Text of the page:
This year, I have a renewed appreciation for the holidays. I’m still stressed out and wishing I didn’t have quite so many things to do in a relatively short amount of time. I am SO not looking forward to traveling with a baby again and dragging the thousand extra pounds of gear with us. I’m especially not looking forward to the flight home when I’ll be flying solo with Jackson, along with his car seat and stroller and travel crib and inflatable high chair and inflatable tub and whatever gifts Santa — and everyone else — might give him. But despite that, I am enjoying the holidays this year more than I have in seasons past, and it’s because now I appreciate the lovely way we use the season to mark the passing of time.
I didn’t care about the passing of time too much before. What does the passing of time mean, anyway? That I’m getting older and closer to death — that my skin (and other things) are getting saggier — that people are starting to call me ma’am instead of miss? Great! But that’s not what the passing of time means to me so much anymore. I mean, yes, it is still those things, for sure. But now it’s also about watching my son grow up, and that’s a pretty cool thing.
This is my second holiday season as a mom, which means it’s my first holiday season I get to compare Jackson to how he was the year before. And this year he is SO different. He’s walking now! And he’s started talking. He says: “Dada,” “Mama,” “Bye-Bye,” and “Thank you” (well, it’s “AY-EW,” really, but close enough). And I swear, he’s saying, “I love you,” but it sounds more like “EYE-AH-EW,” and no one else would ever think he was saying, “I love you,” but I’m his mom and I know that’s what he’s trying to say, I know.
So, it’s a big difference from last year when all he did was lie there and cry and poop and cry some more. I loved him then, of course, but I really love him now. I mean, I love HIM, not the idea of him. I love him, because I’m beginning to learn who he is. He’s sweet — he’s so sweet. And he’s funny, and he’s a big clown. He has a temper like his mama, but the kind heart of his dad. And these are all things I didn’t know about him a year ago, so when we do things like light the Hanukkah candles or hang Christmas ornaments on the tree or walk around the neighborhood and look at the lights in all the windows, it takes me back to a year ago and it reminds me just how much changes when you have a small child. It reminds me how quickly they grow and how fleeting our time with them is.
This is true for everyone, whether you have a child or not. Time goes fast. But it just seems so much more obvious when you have kids. And — at least for me — the holiday season has become a reminder to appreciate the time we have with each other and to celebrate the growth and changes of the last year.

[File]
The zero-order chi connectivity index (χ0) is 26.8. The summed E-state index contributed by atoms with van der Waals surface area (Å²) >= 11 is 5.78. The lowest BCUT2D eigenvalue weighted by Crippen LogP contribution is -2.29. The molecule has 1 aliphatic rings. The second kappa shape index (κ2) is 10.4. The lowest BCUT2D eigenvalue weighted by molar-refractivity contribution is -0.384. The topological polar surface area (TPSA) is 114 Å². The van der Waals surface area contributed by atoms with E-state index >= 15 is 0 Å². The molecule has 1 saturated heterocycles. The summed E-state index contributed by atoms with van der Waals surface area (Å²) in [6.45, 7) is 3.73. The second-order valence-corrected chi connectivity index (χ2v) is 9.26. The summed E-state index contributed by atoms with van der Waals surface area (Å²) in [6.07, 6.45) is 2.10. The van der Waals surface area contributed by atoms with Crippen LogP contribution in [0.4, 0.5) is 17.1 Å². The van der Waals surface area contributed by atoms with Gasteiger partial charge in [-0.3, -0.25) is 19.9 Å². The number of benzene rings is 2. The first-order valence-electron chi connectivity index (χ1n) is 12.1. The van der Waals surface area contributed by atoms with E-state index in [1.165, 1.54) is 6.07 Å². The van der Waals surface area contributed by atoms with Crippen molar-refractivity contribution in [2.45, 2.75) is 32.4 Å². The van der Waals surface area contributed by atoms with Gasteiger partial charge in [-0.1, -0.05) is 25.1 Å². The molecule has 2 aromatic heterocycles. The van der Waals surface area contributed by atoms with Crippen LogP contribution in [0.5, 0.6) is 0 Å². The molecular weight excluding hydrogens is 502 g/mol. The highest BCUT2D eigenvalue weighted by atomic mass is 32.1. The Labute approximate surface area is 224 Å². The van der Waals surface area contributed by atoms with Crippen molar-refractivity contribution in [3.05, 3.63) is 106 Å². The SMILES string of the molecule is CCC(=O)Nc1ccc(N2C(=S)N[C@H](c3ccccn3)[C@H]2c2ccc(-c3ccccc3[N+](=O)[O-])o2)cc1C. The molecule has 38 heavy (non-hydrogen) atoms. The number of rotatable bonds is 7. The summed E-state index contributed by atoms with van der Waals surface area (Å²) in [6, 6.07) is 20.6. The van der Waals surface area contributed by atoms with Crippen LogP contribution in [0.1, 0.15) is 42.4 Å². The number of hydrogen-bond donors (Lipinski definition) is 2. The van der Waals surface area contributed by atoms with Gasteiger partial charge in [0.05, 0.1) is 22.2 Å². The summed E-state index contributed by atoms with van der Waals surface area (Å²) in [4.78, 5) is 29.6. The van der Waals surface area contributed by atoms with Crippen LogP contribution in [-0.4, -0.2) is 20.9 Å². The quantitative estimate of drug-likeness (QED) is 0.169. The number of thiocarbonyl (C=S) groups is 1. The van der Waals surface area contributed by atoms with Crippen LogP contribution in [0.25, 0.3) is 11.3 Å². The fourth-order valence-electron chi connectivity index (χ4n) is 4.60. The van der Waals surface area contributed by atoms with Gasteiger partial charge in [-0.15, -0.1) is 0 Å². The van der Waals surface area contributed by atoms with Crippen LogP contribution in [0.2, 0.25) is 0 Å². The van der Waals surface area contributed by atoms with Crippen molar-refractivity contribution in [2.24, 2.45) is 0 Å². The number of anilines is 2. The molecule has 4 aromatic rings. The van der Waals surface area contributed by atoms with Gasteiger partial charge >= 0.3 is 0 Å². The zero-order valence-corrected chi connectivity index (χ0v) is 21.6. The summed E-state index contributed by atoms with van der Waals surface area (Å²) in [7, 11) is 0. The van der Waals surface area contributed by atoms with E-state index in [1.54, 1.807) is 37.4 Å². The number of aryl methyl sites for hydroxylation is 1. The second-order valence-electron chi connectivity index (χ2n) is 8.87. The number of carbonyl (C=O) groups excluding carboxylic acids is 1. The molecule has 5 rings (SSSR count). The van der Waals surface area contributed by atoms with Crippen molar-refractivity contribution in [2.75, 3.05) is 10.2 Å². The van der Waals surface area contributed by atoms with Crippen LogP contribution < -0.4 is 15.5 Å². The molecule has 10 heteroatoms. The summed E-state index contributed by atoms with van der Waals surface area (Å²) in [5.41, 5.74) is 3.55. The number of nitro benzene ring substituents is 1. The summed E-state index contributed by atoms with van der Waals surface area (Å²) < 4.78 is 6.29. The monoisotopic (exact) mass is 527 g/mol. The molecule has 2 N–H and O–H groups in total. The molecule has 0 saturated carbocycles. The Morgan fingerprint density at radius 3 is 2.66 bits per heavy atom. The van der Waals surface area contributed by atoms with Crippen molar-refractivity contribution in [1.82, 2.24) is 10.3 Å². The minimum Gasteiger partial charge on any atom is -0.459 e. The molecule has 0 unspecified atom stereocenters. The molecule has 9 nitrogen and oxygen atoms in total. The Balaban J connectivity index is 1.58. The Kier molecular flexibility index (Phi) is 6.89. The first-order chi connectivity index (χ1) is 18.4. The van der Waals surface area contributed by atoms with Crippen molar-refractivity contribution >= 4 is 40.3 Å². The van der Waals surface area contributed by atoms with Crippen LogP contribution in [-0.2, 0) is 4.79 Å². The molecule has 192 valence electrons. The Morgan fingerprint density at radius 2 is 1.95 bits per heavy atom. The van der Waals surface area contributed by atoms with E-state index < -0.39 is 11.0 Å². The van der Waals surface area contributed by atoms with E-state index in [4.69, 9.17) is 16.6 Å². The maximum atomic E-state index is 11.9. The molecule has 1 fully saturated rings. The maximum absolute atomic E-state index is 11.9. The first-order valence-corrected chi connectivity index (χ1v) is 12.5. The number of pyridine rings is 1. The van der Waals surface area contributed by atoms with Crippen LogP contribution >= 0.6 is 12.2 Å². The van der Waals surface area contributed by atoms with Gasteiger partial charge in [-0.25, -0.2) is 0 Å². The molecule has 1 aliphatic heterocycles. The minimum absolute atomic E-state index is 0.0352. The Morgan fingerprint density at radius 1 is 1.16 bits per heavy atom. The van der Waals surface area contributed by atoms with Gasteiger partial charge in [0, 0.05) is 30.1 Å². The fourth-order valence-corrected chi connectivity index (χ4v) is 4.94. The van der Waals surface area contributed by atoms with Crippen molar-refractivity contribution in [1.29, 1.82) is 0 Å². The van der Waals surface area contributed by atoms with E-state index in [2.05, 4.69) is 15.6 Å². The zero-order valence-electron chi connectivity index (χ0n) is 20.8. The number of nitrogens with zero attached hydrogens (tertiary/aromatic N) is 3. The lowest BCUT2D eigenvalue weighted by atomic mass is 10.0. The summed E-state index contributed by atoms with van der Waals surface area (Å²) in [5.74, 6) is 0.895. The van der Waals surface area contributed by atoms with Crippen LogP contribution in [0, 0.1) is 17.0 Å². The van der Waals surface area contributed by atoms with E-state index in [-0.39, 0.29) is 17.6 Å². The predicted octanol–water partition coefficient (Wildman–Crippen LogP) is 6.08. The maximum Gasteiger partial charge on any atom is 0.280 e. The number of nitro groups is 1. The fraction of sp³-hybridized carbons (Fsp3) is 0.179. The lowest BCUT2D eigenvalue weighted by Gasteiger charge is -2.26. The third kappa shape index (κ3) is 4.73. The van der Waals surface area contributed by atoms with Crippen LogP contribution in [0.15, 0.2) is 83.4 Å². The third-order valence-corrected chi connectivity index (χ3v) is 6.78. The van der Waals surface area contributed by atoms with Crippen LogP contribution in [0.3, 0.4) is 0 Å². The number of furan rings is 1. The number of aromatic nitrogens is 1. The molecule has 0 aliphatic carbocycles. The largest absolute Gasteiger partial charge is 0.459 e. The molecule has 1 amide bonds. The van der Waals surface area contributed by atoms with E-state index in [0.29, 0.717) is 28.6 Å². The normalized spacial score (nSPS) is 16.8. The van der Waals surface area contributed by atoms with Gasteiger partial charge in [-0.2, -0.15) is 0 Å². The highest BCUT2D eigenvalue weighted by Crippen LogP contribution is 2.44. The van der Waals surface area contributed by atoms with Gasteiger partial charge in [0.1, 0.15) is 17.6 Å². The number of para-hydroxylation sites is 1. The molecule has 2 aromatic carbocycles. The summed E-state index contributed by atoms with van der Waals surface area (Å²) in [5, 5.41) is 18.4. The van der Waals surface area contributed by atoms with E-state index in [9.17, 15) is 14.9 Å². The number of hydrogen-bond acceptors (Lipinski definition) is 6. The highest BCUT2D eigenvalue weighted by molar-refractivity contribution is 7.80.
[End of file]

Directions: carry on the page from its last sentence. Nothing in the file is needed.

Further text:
Drew and I went to a holiday party Saturday night (we’re getting ready to go out in that photo above). It’s a party our friends throw every year and we look forward to it and always have a good time, but this year was different. We had booked the sitter for 6 hours — from 8-2, and even as we were leaving I was like, “I’ll probably be home before two!” because the idea of staying out that late when I’m usually in bed by 10 — and, more importantly, awake by 6:30 — was exhausting. But that’s not what happened at all.
What happened was we had so much fun and the time went too fast and before I knew it, it was 11, and then it was 12, and then it was 1. And when it turned 1, I turned to Drew and said, “We only have one hour left! We have to enjoy every second.” It was as if I thought we’d turn into pumpkins at 2. But that was only because it was one of those nights, you know? We had good food and good rum punch and most of our friends, some of whom we just don’t get to see very much these days, were all in one place and everyone was looking good and feeling good and we didn’t want it to end. But 2 o’clock came and we had to go home and we didn’t turn into pumpkins.
But time is fleeting. For better or worse, 2 o’clock always comes. Every party has an end. And every year comes to a close. It’s always been like that, and it always will be. And that’s both comforting and bittersweet. And one day, when Jackson is lighting the Hanukkah candles or helping to decorate the tree and I’ll know him even more than today and I’ll love him even more than I do now, and the idea that he won’t always be my baby won’t just be an idea anymore, I’ll recognize that ache. It will be the same ache every mother since the beginning of time has felt when she watches her children grow. It is both comforting and so very bittersweet.